Possibly coming to a school near you: A speed-detection camera to automatically issue a ticket.
A new state law, which took effect on July 1, allows the speed-detection cameras to be installed in school zones, giving municipalities and counties the choice to use them.
And several local governments in Broward, Palm Beach and Miami-Dade say they’ve begun either mulling the idea or actively pursuing plans to set up the cameras.
The cameras will be used to enforce speed limits in school zones within 30 minutes before school, during school, and 30 minutes after classes end and children are being dismissed. Those traveling more than 10 mph over the speed limit will be ticketed, and the owner of the car would get the $100 fine, but not a moving violation or points against their license.
Among those considering the idea, or further along with plans, are Coconut Creek, Dania Beach, Davie, Parkland, Plantation, Pompano Beach, and Tamarac, as well as Delray Beach, and reportedly some communities in Miami-Dade.
In Coconut Creek, the City Commission has already signed off on the idea and now vetting camera vendors.
Mayor Josh Rydell said the move will free up police officers in those zones and particularly benefit smaller departments in the state that don’t have the resources for aggressive traffic control around schools.
“This is going to protect our kids,” he said. “You’re going to be able to track and fine bad actors and bad behavior in school zones. I’m a big proponent of this.”
The move will protect “literally one of our most vulnerable populations, which is our children,” he said.
But it won’t be without pushback. Red-light cameras have long been a controversial issue in Florida, with critics arguing that they have become a way for local governments and red-light camera companies to make money. Fans say the cameras make the roads safer and keep drivers from running red lights.
Ted Hollander, an attorney with The Ticket Clinic, which has contested thousands of South Florida red-light camera tickets in court, said while red-light cameras are still legal in Florida, the majority remain only in Miami-Dade and Orlando.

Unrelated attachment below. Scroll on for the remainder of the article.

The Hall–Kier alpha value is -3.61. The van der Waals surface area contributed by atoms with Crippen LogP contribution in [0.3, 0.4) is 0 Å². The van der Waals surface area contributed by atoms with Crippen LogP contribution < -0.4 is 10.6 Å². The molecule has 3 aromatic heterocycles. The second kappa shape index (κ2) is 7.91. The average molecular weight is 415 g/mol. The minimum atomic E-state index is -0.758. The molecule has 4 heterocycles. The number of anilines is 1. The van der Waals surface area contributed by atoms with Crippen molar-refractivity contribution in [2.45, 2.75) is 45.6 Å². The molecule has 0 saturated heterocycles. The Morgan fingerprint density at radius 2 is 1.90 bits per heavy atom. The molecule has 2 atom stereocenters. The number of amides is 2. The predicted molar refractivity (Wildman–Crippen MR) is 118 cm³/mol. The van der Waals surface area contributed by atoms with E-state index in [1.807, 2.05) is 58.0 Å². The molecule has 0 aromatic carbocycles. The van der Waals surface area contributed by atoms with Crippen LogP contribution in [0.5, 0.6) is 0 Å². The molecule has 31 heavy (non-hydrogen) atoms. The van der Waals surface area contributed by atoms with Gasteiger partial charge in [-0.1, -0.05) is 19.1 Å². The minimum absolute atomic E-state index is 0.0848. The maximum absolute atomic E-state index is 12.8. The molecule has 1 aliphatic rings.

He has argued red-light cameras “are not about safety, it’s more of a money grab.”
The new law, he said, is also “even more troubling, this is even worse.”
His issue now is “the purpose of a police officer monitoring a school zone is to have a presence there. With these cameras, nobody will know who is getting tickets so there is no deterrence factor.”
Also, the violations are for those driving “in excess of 10 miles per hour over the speed limit,” so drivers going 25 mph in a 15 mph school zone wouldn’t result in a ticket from the cameras, which means it’s “giving everybody permission to go 10 over the limit,” he argued.
He also questioned how impactful a $100 fine would be.
“If you go 75 mph, you are going to get a $100 (ticket and) if you pay it, it disappears and nobody ever sees it. How is that helping everybody? It isn’t,” he said. “In a normal situation, 10 over in a school zone is $300, or $400 citation with points. This is $100 whether 11 over or 100 over, it’s just a $100.”
Still, the newest state law for cameras specifically for schools has caught the attention of local governments.
“We are very interested,” said Ana Garcia, the city manager for Dania Beach. “Safety is our No. 1 priority here in Dania Beach, hence any proactive measures we can take we will explore, and implement. Currently our Chief is working with our BSO Team and legal (department) to look into program. We are very interested.”
Here are some cities’ responses about considering the cameras:
- “The city of Pompano Beach is aware of the new law and are considering the possibility of installing cameras for safety purposes but we do not have any definitive plans at this time,” said city spokeswoman Sandra King.
- In Tamarac, the city commission has agreed to direct its staff “to identify a company that could complete a free traffic study of school zones within the city limits and present the results” at a workshop,” said city spokeswoman Eunicia Baker.
- The cameras are under consideration in Davie to be placed at every public school.
Other cities still have to make a decision.
The North Lauderdale City Commission is scheduled to discuss its options at an Oct. 18 workshop. Parkland leaders are scheduled to discuss it at a future strategic planning session to decide how to proceed.
And in Margate, while “it is under consideration at the staff level, but has not been discussed at the commission level yet,” said City Manager Cale Curtis. “I do anticipate that discussion coming in the near future.”
Others are more imminent. In Plantation, for example, a bid to find a camera vendor is expected within 60 days.
In Palm Beach County, plans are more fluid: “We are looking into it as an option,” said Ted White, Delray Beach police spokesman.
The Miami Herald reported Miami Gardens is considering a similar agreement with the company, Redspeed, for school zones under its jurisdiction. Pinecrest already has an agreement with Redspeed as the village council prepares to pass the legislation required to start ticketing drivers automatically. And a Miami-Dade commissioner is backing legislation to allow the cameras and install them at many schools outside city limits, the Herald reported.
Lisa J. Huriash can be reached at email@example.com. Follow on Twitter @LisaHuriash